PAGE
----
Barooah also explains why he has used the phrase, ‘Nehru Centre’, in the title of his book. “It signifies the centre vis-a-vis the Indian provinces dominated by Nehru’s views either in his capacity as Congress President or as head of the Central Interim Government immediately before the partition of India or as head of the Union Cabinet after independence.” Barooah is of the opinion that as the “Congress President during 1936-38, Nehru’s policy influenced the Assamese Congressmen to put Assam’s vital problems on hold until the attainment of Swaraj.” It was Bardoloi and Nehru’s successor in the Congress presidential office, Subash Chandra Bose, who, according to Barooah, saved the Assamese cause. Perhaps this is the reason why Barooah has dedicated his book to Subhash Chandra Bose.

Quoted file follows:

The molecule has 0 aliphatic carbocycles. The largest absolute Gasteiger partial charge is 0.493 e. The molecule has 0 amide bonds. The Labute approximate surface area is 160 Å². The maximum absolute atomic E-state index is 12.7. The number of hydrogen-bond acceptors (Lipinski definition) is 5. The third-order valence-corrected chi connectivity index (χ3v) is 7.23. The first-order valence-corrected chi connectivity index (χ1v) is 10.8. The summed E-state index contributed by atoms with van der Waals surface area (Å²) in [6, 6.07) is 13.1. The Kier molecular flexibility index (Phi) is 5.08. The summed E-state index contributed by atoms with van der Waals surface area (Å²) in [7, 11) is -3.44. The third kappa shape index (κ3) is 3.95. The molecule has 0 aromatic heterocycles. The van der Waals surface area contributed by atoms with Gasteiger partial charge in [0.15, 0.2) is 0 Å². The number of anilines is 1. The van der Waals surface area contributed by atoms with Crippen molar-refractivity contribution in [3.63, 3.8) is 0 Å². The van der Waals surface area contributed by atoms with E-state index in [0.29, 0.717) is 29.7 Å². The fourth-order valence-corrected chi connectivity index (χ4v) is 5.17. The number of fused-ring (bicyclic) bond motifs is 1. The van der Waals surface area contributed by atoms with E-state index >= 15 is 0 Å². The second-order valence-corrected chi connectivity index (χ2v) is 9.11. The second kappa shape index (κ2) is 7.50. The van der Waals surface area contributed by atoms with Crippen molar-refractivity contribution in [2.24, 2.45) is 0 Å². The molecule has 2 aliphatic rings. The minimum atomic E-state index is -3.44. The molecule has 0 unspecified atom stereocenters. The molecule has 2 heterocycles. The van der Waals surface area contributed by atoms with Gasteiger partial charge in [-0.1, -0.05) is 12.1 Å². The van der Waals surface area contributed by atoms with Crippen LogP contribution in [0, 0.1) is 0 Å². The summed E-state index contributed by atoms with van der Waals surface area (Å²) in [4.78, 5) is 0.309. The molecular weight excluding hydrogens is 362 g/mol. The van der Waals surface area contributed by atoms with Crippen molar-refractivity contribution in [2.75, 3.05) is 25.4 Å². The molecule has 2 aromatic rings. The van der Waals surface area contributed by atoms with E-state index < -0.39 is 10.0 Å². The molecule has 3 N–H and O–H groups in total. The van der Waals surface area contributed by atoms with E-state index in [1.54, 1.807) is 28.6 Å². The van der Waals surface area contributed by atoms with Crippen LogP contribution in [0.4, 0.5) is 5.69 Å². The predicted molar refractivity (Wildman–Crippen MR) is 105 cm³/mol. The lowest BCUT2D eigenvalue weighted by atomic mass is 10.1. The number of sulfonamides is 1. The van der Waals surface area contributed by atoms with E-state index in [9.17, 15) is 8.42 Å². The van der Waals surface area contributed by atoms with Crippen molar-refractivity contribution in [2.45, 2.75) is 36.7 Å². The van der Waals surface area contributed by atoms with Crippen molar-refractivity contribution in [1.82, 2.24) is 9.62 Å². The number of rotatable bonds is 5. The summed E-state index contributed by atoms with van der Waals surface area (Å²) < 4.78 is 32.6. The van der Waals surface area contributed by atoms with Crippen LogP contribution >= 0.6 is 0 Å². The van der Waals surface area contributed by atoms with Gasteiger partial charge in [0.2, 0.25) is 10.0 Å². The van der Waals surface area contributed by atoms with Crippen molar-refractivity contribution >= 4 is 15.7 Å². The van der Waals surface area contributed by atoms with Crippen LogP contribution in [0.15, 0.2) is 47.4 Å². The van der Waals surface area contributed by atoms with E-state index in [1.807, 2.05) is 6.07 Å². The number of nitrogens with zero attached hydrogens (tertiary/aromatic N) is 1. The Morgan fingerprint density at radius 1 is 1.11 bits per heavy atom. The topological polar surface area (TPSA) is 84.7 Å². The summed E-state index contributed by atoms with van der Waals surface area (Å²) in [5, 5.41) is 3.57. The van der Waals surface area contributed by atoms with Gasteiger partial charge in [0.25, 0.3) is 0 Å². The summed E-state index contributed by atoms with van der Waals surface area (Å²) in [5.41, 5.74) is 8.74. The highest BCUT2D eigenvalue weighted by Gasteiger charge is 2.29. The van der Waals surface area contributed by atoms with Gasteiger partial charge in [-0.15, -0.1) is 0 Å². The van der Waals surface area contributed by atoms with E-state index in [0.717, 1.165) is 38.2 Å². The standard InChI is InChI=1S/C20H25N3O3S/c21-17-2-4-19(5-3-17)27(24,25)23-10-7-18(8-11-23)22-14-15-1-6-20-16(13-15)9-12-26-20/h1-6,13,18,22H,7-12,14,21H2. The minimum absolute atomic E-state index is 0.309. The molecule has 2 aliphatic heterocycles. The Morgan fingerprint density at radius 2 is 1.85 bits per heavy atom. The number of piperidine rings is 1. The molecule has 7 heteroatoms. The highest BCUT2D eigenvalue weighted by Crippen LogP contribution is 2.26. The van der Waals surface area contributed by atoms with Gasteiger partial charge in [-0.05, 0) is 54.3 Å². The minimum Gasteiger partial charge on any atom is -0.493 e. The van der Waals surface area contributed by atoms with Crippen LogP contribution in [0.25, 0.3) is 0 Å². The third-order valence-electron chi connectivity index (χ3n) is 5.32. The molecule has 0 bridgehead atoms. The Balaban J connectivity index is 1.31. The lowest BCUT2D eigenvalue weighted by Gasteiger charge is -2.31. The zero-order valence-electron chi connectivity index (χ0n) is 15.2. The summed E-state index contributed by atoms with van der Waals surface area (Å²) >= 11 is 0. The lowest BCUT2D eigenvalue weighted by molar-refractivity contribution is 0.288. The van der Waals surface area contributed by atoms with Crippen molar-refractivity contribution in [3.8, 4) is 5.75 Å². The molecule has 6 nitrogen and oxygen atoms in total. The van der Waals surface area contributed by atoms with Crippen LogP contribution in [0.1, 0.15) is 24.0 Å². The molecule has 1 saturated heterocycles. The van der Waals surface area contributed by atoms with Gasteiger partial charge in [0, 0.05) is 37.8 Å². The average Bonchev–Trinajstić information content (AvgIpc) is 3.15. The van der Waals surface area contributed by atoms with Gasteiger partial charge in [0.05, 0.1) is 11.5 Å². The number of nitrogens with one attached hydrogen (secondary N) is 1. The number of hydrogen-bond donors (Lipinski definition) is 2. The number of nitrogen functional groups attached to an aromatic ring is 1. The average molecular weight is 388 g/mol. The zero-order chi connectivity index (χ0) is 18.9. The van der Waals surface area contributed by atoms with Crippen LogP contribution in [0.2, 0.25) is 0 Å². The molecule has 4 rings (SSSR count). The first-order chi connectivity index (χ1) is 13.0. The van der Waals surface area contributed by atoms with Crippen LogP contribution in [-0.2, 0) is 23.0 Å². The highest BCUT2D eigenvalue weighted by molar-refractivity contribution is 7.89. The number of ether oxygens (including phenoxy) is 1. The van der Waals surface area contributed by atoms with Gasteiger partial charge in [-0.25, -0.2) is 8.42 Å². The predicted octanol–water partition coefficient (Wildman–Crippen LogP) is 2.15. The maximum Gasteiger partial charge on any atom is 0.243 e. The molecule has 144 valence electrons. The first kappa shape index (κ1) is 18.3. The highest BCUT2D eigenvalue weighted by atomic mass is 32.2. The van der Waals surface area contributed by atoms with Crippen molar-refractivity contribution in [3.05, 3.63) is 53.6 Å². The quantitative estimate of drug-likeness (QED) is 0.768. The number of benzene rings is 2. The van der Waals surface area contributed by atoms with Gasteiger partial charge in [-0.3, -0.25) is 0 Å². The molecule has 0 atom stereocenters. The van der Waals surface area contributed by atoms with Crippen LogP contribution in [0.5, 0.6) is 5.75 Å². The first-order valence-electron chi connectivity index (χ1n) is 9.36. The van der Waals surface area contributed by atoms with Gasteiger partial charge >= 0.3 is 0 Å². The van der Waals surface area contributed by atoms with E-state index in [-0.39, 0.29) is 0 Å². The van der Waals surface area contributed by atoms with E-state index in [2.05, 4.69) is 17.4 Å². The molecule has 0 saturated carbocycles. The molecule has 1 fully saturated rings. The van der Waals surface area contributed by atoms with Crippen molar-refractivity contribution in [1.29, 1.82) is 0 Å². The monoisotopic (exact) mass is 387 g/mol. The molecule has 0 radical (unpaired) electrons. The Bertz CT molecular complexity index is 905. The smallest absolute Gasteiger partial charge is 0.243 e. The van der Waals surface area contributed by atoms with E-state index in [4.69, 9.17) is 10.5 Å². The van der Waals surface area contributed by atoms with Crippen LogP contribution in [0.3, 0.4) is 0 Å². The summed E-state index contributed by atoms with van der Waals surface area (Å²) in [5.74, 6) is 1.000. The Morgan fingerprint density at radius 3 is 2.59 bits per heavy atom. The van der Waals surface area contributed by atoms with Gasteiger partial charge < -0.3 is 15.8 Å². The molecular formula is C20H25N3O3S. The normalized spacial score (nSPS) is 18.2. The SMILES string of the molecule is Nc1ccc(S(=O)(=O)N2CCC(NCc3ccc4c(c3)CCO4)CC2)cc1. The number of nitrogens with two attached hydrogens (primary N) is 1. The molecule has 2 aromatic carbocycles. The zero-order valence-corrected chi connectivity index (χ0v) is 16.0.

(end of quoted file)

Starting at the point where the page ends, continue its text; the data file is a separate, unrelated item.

Persisting in his criticism of Nehru, Barooah writes that in “the period after independence (1947-1950), Nehru, as head of the Union Government neglected Assam’s problems”. He hastens to add that this neglect was “due to his (Nehru’s) preoccupation with other urgent issues at the centre”. But Barooah’s subsequent references to Nehru surely cannot be considered as democratic criticism. He writes: “However, there seemed to be a streak of vindictiveness in Nehru’s attitude perhaps because Bardoloi had refused to toe the line suggested by Nehru and had succeeded in winning over Gandhi to his (Bardoloi) argument against the grouping resolution in defiance of the Congress Working Committee which he then presided.” Barooah’s accusation of ‘vindictiveness’ is not in the realm of sound and healthy criticism. To link the two, Bardoloi’s defiance in 1946 and Nehru’s alleged neglect of Assam’s problems subsequently is too far-fetched and utterly unwarranted. Barooah may be right in his criticism of Nehru for neglecting Assam’s problems or being dismissive of the pleas and viewpoint of the Chief Minister. He has adduced enough material to substantiate his criticism of Nehru on this score. But the charge of vindictiveness in the absence of any conclusive or credible evidence is untenable. Barooah goes on to write: “It would seem that whenever Nehru was the head either of the Congress party or the Central Cabinet, Assam did not fare well.” Again even this criticism or accusation does not establish the charge of ‘vindictiveness’ against Nehru made by the author.